In this particular construction, on the mouth end 32 of the receptacle 33, inside of the housing I5, there is screw-fitted a cap 49. In this case, a gasket (not shown) may be interposed between the cap and the underside of the member 45, if used, or directly against the underside of the central area flat portion I6. This is to secure an airtight connection. A tube 56 leads from the cap 49 downwardly by a length which will terminate in the cup 30 at a distance spaced above the fioor 31 to give the desired depth of the liquid to be carried in the cup 30.
In this form of the structure, it is still preferable to employ a baflie or screen spaced inwardly from the opening 29. While the side wall of the cup 30 may be carried sufiiciently high on that side at least presented toward the opening I9, the baifle shield 45 may be employed as indicated in Fig. 7, or there may be a substantially halfround shield or baffle 5| carried around the forward side of the cup 30, Figs. 8 and 9, and secured to the cup. In this case, the vertical height of the shield 5! will extend close to the plane of the underside of the flange I! as the lower limit, and will be carried upwardly at least beyond the top of the opening I9.
This particular form of the invention is provided to supply the rodenticide in the liquid form because in many instances the particular location of the rat infestation is removed from a source of supply of drinking water. Rats are particularly desirous of getting water along with their food, and oftentimes they will be attracted more readily by the presence of the water mixture or solution than where the bait is provided in the meal, flour, or granular form.
Structure as shown in Figs. 5 and 6 Referring to Figs. 5 and 6, the same structure as above described in reference to the dry bait dispenser is employed, the modification being that the cross bar 23 instead of being located to 7 be centered on the diametrical line of the housing l'is offset-tube on a chordal line centering less in length than the diameter of the housing l5.
As indicated in Figs. 5 and 6, the cross bar 123 is moved forwardly towardthe opening 1.9 so as to leave a greater space behindthe cup than is provided in the form shown in Figs. .1-4. Rats particularly seem to desire this space for more freedom in feeding, and also in havinga greater sense of security within which to maneuver to travel .aroundthe .depending tube 36 in case of emergency scare of attack.
Further, in the form shown in Figs. 5 and .6, the cup structure. shown in Figs. 8 and 9 employing the baflle member .5l directly securedto the'cup 3G is shown *since'it is quite effeotive'in this particular relationship. In this case, the cross bar 23 is replaced by a shorter cross bar 52, having tongues 53 andfi l extending through the side wall 18 of the housing l5.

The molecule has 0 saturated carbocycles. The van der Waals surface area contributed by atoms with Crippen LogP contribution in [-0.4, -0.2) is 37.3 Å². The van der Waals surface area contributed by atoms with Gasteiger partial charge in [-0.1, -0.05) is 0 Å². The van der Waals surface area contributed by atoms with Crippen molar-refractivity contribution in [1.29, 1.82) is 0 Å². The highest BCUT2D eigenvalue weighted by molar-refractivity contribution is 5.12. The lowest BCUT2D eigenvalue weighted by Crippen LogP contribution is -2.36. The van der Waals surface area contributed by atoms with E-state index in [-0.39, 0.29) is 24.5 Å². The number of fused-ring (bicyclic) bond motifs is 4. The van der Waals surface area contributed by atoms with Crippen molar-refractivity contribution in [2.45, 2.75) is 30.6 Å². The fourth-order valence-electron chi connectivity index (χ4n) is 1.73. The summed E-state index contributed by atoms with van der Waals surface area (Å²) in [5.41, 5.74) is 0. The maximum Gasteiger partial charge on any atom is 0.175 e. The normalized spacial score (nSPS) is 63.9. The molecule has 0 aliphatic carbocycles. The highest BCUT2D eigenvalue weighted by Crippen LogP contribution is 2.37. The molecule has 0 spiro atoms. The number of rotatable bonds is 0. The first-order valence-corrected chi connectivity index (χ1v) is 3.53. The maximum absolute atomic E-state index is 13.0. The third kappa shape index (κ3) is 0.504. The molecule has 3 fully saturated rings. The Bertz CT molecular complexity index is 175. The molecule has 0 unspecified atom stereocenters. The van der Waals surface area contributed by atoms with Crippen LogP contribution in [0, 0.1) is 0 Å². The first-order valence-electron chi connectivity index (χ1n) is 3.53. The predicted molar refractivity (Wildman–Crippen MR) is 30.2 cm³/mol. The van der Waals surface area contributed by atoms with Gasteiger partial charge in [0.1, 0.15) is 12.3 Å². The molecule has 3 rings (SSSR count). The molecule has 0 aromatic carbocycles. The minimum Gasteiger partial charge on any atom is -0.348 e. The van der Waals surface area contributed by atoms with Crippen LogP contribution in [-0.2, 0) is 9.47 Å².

Operation In all of the various forms of the invention structure herein shown and describedthe operation is fundamentally the same, namely that the dispenser is inverted in all cases when the receptacle is tobe filled initially and to herefilled later. Of course'the receptacle 33 being glass, readily provides a sight determination'of when the rodenticide has to be replenished. In an event, the receptacle 33 is unscrewed from the tube portion, and the'receptacle 33 is filled, and then the receptacle is screwed up from the under side of the inverted housing until it is secured in place, whereupon the entire assembly is reversed to have the receptacle in the upside down position as illustrated throughout the various views in the drawings. This applies equally as well to the liquid form of dispensing as it does to the solid flowing type of bait dispenser. The of the elastic gasket 35 in all of the various forms permits the dispensers to be used out of doors under all weather conditions with theexception of course of the liquid dispenser which has to be protected against freezing.
All'oftheiorms of the inventionprovide some insurance against accidental spilling of the bait outside of thedispenser, even including the liquid form of dispenser. .The baffles will effectively prevent theilow of material directly through the entrance opening is, so that normally there will not be access hadto the bait by any farm animal and the like.